Festum Firmus MCMLXXXVI
Welcome to 1986. The place? Muncie, Indiana, just off the Ball State Campus at 122 N. Martin Street.Yeah, that’s me on the left giving the ol’ thumbs up, with Randy Weddle in the middle, my best friend, Brent Smith, on the right, and Mark Bosler in the foreground.
Hard to believe that was almost 30 years ago. I have a lot of memories from that place. A lot of good ones. A few bad ones. Fact is, I wouldn’t have traded those few months for anything. I learned a lot about life then. Hard lessons. And I earned every one of them.
Here’s one for you. We’d just moved into the place. I took the smallest room in the back, just off the kitchen. It came together pretty quick. I didn’t have much: a single bed, a beat up dresser, some books, my guitar (a cheap Lotus Strat copy that electrocuted me every time I worked up a sweat) and a Peavey mini-stack amp. I plastered the walls with posters and pictures torn out of library books — mostly pics from Norse Myth and Aleister Crowley-related stuff.
Brent’s room was a bit more work. I swear it took us two days to set up his waterbed and move all his stuff into that front bedroom. Might have gone quicker, but we were drinking more than a few beers while we worked. I remember he had these huge stacks of clothes, mostly cut-off jeans and Hawaiian shirts, towering along one wall.
Well, once everything was settled we decided to have a house warming party for ourselves. This was on the evening of our second night at the place. Keep that in mind.
By 10 o’clock we had roughly 300 people crammed into an 800 foot square house with another 100 or so on the front and side lawn. It’d all gotten quite out of control, but the kegs were flowing, people were dancing, and seemingly having a helluva good time.
Me? Not so much. I wasn’t one for crowds, to be honest. I was in my room, door closed tight against the throng, getting high, playing my guitar, and drinking rum with the Dicks Street girls, Sara and Linda, and a couple of their friends, when a hurried pounding on the door drew me to it.
I slid off my axe and opened the door to see Brent there with a grin as wide as the world.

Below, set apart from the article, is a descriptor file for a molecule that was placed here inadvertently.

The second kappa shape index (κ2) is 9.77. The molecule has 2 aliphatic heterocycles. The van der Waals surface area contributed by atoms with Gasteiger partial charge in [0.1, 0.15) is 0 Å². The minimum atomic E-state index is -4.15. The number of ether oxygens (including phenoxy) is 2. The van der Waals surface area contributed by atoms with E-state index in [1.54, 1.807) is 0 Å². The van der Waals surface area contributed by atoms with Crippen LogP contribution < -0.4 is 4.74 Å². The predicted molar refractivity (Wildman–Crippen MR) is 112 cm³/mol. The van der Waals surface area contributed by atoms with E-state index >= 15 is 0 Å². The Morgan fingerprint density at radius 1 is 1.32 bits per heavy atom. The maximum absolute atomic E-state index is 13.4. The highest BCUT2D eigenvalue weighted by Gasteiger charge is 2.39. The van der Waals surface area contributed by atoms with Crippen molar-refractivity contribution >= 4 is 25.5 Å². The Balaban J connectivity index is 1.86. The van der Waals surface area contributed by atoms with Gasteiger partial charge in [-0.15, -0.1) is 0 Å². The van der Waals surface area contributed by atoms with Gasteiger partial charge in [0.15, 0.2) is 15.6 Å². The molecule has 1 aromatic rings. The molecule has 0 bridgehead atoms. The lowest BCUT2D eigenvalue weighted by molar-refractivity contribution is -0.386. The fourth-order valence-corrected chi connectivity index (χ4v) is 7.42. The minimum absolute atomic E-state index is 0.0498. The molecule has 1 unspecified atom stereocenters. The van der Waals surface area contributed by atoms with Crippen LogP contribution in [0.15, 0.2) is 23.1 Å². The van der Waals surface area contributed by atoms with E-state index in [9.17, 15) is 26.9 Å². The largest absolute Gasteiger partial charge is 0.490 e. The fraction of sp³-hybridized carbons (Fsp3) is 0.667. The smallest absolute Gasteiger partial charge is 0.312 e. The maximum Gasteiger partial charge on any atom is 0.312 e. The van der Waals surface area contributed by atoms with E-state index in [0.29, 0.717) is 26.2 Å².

“Cops!” he said, “It’s a bust!”
That’s when two Muncie City Police walked in the back door with our landlord, a greasy little weasel of a man that gave me the creeps whenever I was in his presence.
“What’s the meaning of this?” he shouted into Brent’s and my face.
“It’s just a little party,” Brent replied sheepishly. “No one’s getting hurt.”
I looked past our landlord and saw two pretty college girls dancing on top of our kitchen table. They smiled at me. I stared at them with terror in my eyes. I glanced at Brent. He glanced at me. We both looked back at the girls on the table just as the table gave way, breaking in two and sending the girls sprawling.
Needless to say, we were evicted on the spot. The party was shut down. The cops ran everyone off (but no one went to jail). We had been given 24 hours to vacate the property.
The next morning, hungover as hell, Boz, Brent, and I discussed what we should do.
Brent suggested we do nothing. Just don’t leave. And that’s what we did. I think we got “evicted” from there three more times before the end of the semester and we made the move over to Ashland Street.
All in all, it was a smashingly awesome place to hang our hats for the brief span of time that we did.
Remind me to tell you about the paranormal goings on there sometime.
The house on Martin was a lot of things, but dull was not one of them.